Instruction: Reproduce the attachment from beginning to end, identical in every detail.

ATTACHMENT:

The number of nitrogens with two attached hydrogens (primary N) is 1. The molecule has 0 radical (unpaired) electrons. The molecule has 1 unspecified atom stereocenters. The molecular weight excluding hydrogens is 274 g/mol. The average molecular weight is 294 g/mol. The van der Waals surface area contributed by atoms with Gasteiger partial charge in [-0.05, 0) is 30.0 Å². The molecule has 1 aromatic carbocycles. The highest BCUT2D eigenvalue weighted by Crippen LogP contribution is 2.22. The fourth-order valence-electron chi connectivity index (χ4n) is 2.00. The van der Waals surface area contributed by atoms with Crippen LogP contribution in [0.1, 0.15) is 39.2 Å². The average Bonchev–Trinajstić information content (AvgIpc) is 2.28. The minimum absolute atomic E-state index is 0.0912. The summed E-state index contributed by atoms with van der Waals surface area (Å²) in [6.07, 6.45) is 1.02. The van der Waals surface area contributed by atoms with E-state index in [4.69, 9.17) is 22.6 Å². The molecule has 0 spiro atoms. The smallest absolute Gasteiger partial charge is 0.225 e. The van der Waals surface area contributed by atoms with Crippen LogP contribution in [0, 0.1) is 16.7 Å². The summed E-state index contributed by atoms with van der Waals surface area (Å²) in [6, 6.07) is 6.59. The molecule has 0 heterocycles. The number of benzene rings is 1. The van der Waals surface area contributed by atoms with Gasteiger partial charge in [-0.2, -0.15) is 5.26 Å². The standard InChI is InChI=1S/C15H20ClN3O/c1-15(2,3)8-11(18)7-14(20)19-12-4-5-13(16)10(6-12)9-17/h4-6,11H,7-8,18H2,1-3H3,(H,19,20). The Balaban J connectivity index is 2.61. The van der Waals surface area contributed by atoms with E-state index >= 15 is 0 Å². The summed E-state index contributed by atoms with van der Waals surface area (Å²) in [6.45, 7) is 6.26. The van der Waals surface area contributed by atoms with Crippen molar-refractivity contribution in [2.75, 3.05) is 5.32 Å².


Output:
The number of nitrogens with two attached hydrogens (primary N) is 1. The molecule has 0 radical (unpaired) electrons. The molecule has 1 unspecified atom stereocenters. The molecular weight excluding hydrogens is 274 g/mol. The average molecular weight is 294 g/mol. The van der Waals surface area contributed by atoms with Gasteiger partial charge in [-0.05, 0) is 30.0 Å². The molecule has 1 aromatic carbocycles. The highest BCUT2D eigenvalue weighted by Crippen LogP contribution is 2.22. The fourth-order valence-electron chi connectivity index (χ4n) is 2.00. The van der Waals surface area contributed by atoms with Crippen LogP contribution in [0.1, 0.15) is 39.2 Å². The average Bonchev–Trinajstić information content (AvgIpc) is 2.28. The minimum absolute atomic E-state index is 0.0912. The summed E-state index contributed by atoms with van der Waals surface area (Å²) in [6.07, 6.45) is 1.02. The van der Waals surface area contributed by atoms with E-state index in [4.69, 9.17) is 22.6 Å². The molecule has 0 spiro atoms. The smallest absolute Gasteiger partial charge is 0.225 e. The van der Waals surface area contributed by atoms with Crippen LogP contribution in [0, 0.1) is 16.7 Å². The summed E-state index contributed by atoms with van der Waals surface area (Å²) in [6, 6.07) is 6.59. The molecule has 0 heterocycles. The number of benzene rings is 1. The van der Waals surface area contributed by atoms with Gasteiger partial charge in [-0.2, -0.15) is 5.26 Å². The standard InChI is InChI=1S/C15H20ClN3O/c1-15(2,3)8-11(18)7-14(20)19-12-4-5-13(16)10(6-12)9-17/h4-6,11H,7-8,18H2,1-3H3,(H,19,20). The Balaban J connectivity index is 2.61. The van der Waals surface area contributed by atoms with E-state index >= 15 is 0 Å². The summed E-state index contributed by atoms with van der Waals surface area (Å²) in [6.45, 7) is 6.26. The van der Waals surface area contributed by atoms with Crippen molar-refractivity contribution in [2.75, 3.05) is 5.32 Å².